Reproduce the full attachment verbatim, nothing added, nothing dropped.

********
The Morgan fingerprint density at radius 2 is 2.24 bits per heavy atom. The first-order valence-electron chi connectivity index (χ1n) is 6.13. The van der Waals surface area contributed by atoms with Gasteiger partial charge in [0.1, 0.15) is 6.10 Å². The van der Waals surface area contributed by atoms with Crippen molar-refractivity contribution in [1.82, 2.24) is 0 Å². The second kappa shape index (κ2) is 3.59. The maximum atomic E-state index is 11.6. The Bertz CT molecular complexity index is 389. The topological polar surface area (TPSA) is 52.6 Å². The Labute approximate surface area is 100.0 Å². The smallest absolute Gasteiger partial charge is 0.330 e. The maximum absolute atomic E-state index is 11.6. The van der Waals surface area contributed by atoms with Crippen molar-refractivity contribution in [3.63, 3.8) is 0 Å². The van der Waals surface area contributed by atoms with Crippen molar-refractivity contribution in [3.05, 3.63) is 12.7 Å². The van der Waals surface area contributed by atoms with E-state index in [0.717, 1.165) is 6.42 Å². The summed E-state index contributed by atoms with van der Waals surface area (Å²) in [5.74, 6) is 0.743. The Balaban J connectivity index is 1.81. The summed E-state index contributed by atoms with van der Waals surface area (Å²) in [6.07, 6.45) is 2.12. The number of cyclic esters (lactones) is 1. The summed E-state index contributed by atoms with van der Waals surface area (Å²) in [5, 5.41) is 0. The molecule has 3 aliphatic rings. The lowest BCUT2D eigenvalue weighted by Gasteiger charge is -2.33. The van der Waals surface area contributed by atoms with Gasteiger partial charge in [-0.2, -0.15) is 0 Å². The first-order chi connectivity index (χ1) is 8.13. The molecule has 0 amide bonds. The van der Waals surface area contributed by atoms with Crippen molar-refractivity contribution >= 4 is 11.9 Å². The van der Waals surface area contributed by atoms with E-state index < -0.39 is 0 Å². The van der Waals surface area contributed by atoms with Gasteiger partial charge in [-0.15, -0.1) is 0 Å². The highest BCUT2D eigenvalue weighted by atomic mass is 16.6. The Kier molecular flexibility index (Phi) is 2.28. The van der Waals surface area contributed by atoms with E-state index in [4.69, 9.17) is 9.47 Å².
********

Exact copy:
The Morgan fingerprint density at radius 2 is 2.24 bits per heavy atom. The first-order valence-electron chi connectivity index (χ1n) is 6.13. The van der Waals surface area contributed by atoms with Gasteiger partial charge in [0.1, 0.15) is 6.10 Å². The van der Waals surface area contributed by atoms with Crippen molar-refractivity contribution in [1.82, 2.24) is 0 Å². The second kappa shape index (κ2) is 3.59. The maximum atomic E-state index is 11.6. The Bertz CT molecular complexity index is 389. The topological polar surface area (TPSA) is 52.6 Å². The Labute approximate surface area is 100.0 Å². The smallest absolute Gasteiger partial charge is 0.330 e. The maximum absolute atomic E-state index is 11.6. The van der Waals surface area contributed by atoms with Crippen molar-refractivity contribution in [3.63, 3.8) is 0 Å². The van der Waals surface area contributed by atoms with Crippen molar-refractivity contribution in [3.05, 3.63) is 12.7 Å². The van der Waals surface area contributed by atoms with E-state index in [0.717, 1.165) is 6.42 Å². The summed E-state index contributed by atoms with van der Waals surface area (Å²) in [5.74, 6) is 0.743. The Balaban J connectivity index is 1.81. The summed E-state index contributed by atoms with van der Waals surface area (Å²) in [6.07, 6.45) is 2.12. The number of cyclic esters (lactones) is 1. The summed E-state index contributed by atoms with van der Waals surface area (Å²) in [5, 5.41) is 0. The molecule has 3 aliphatic rings. The lowest BCUT2D eigenvalue weighted by Gasteiger charge is -2.33. The van der Waals surface area contributed by atoms with Gasteiger partial charge in [-0.2, -0.15) is 0 Å². The first-order chi connectivity index (χ1) is 8.13. The molecule has 0 amide bonds. The van der Waals surface area contributed by atoms with Crippen molar-refractivity contribution >= 4 is 11.9 Å². The van der Waals surface area contributed by atoms with E-state index < -0.39 is 0 Å². The van der Waals surface area contributed by atoms with Gasteiger partial charge in [-0.15, -0.1) is 0 Å². The highest BCUT2D eigenvalue weighted by atomic mass is 16.6. The Kier molecular flexibility index (Phi) is 2.28. The van der Waals surface area contributed by atoms with E-state index in [4.69, 9.17) is 9.47 Å².